UK looks towards a greener future
5 July 2019 at 4:57 pm
The UK government has launched a comprehensive Green Finance Strategy to help the nation reach net zero greenhouse gas emissions by 2050.
City Minister John Glen unveiled the strategy at the Green Finance Summit on Tuesday, and said the financial services sector would have a bigger role to play than any other industry in tackling climate change.
The Green Finance Strategy aims to increase investment in sustainable projects and infrastructure, while also strengthening the competitiveness of the financial sector.
Glen said the plan represented a new and exciting step in the UK’s long history of international leadership on climate change.
“Our strategy seeks to bring about a complete change in the way the City [of London] thinks and acts. We must ensure the financial risk and opportunities from climate change are integrated into mainstream decision-making,” Glen said.
“Because let’s be clear: the climate challenge poses an existential risk to the future of the planet and, by extension, our economy too.
“If our financial system is to remain resilient – and relevant – then the city must adapt.”
The UK’s 2050 net zero emissions target makes it the first major economy in the world to set such a pledge into law.
To help achieve this, the strategy said the green financial products market must be robust in nature.
The strategy promotes accelerating finance that supports the delivery of the UK’s carbon targets, clean growth, and environmental ambitions.
It also said the government must ensure UK financial services utilise the commercial opportunities from green finance, such as climate related data and analytics, and from the growth in green financial products and services.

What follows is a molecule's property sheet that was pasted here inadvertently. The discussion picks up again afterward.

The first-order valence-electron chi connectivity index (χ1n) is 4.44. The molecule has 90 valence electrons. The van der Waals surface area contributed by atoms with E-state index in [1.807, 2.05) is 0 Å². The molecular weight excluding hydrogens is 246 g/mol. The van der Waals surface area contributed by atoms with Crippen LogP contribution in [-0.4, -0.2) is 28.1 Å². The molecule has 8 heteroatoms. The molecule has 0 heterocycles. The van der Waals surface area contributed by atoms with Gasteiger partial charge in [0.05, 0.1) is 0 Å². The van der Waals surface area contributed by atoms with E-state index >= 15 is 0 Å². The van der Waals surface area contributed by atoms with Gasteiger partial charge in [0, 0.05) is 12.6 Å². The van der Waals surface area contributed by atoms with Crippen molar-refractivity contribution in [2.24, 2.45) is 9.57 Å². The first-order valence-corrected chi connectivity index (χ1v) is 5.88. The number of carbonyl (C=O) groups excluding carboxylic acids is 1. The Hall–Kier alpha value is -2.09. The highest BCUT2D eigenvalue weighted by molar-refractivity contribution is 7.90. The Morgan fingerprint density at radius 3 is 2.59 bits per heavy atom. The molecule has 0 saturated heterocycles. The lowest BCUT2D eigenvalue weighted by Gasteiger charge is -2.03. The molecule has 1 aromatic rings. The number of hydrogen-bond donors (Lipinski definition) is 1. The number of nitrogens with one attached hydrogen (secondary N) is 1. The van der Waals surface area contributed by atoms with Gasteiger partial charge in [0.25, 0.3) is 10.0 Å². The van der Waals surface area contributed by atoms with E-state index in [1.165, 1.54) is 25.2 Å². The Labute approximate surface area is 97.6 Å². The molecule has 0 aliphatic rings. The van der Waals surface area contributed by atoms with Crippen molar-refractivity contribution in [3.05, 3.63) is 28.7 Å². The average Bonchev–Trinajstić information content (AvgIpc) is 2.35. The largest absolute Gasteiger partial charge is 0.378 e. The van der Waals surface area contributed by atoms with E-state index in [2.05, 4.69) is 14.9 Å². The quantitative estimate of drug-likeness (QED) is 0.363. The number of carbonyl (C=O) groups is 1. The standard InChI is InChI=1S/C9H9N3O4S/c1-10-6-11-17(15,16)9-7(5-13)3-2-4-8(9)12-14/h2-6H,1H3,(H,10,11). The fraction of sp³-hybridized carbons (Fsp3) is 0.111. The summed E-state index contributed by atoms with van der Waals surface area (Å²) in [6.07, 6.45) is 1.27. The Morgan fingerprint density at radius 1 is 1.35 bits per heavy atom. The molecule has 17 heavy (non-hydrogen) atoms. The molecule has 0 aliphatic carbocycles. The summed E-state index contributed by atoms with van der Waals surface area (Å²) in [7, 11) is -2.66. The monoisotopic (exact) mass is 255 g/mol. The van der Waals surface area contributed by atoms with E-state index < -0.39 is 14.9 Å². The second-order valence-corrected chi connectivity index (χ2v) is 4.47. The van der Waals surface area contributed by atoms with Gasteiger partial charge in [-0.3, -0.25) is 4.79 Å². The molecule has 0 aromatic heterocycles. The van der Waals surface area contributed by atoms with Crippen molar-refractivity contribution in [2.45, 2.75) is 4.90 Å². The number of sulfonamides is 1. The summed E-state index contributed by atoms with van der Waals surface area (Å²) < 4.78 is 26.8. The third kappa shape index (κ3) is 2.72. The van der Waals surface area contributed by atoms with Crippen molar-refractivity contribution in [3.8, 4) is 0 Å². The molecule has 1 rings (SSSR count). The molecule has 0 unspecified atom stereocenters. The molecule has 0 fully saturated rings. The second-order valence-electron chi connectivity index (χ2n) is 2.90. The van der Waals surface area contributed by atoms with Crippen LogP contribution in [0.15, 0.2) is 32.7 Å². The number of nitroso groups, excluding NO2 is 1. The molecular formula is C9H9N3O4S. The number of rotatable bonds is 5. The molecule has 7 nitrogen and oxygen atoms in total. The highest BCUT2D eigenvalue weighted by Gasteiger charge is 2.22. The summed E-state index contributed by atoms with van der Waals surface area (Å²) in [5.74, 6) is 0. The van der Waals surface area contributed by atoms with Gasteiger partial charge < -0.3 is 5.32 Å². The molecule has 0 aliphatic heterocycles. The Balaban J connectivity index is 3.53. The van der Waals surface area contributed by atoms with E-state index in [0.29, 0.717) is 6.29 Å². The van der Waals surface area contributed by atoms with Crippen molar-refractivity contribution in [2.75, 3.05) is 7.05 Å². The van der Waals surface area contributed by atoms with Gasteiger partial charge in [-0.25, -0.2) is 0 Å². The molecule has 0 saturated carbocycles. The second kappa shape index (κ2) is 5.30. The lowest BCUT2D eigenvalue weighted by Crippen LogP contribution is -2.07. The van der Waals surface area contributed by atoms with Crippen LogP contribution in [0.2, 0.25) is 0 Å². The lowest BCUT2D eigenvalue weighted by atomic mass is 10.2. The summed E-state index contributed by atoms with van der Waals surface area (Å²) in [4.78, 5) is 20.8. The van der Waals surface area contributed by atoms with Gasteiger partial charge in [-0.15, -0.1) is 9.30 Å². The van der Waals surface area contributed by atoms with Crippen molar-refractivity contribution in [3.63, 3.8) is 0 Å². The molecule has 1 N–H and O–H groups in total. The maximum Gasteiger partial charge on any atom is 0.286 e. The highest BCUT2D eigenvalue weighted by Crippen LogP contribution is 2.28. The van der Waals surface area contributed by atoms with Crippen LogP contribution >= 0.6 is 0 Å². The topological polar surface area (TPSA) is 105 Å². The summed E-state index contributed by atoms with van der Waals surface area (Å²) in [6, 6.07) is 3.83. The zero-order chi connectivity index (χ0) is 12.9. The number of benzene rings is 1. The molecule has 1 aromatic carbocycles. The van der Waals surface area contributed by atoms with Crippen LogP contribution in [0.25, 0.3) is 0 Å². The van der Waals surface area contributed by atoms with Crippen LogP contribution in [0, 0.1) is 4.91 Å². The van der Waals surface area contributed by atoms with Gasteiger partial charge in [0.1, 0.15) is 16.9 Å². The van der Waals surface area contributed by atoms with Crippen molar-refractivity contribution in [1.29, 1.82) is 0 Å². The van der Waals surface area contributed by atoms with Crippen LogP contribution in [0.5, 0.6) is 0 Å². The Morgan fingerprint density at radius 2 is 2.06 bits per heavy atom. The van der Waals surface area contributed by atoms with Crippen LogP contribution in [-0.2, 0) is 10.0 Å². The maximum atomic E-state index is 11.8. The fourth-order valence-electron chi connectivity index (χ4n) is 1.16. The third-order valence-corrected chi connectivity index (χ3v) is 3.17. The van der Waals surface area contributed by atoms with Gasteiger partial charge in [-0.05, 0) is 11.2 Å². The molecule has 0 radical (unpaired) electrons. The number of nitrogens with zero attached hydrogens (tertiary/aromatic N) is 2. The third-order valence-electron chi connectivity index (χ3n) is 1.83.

An example of this is the Transition Pathway Initiative, which assesses companies’ preparedness for the transition to a low-carbon economy.
It uses a free online tool that helps asset owners track investments and companies on how they are managing their greenhouse gas emissions.
The strategy also sets expectations for publicly-listed companies and large asset owners to disclose how climate change risk impacts their activities by 2022.
Glen said the government was already leading by example on this.
“Publicly-funded financial bodies must include climate-related disclosures in their accounts as soon as possible,” he said.
“Hundreds of companies are also disclosing details of how they are mitigating climate risk on a voluntary basis.
“[But] I want to go further, which is why I’m calling on all public-listed companies and large asset owners to do the same.”
Emma Howard Boyd, chair of the UK Environment Agency, said she welcomed the strategy and the opportunities it presented.
“The World Economic Forum’s Global Risks Report ranks extreme weather events number one. This presents a massive investment opportunity in technology, infrastructure, and expertise to protect people and businesses,” Howard Boyd said.
“We want to build international partnerships and position the UK supply chain at the forefront of this market.”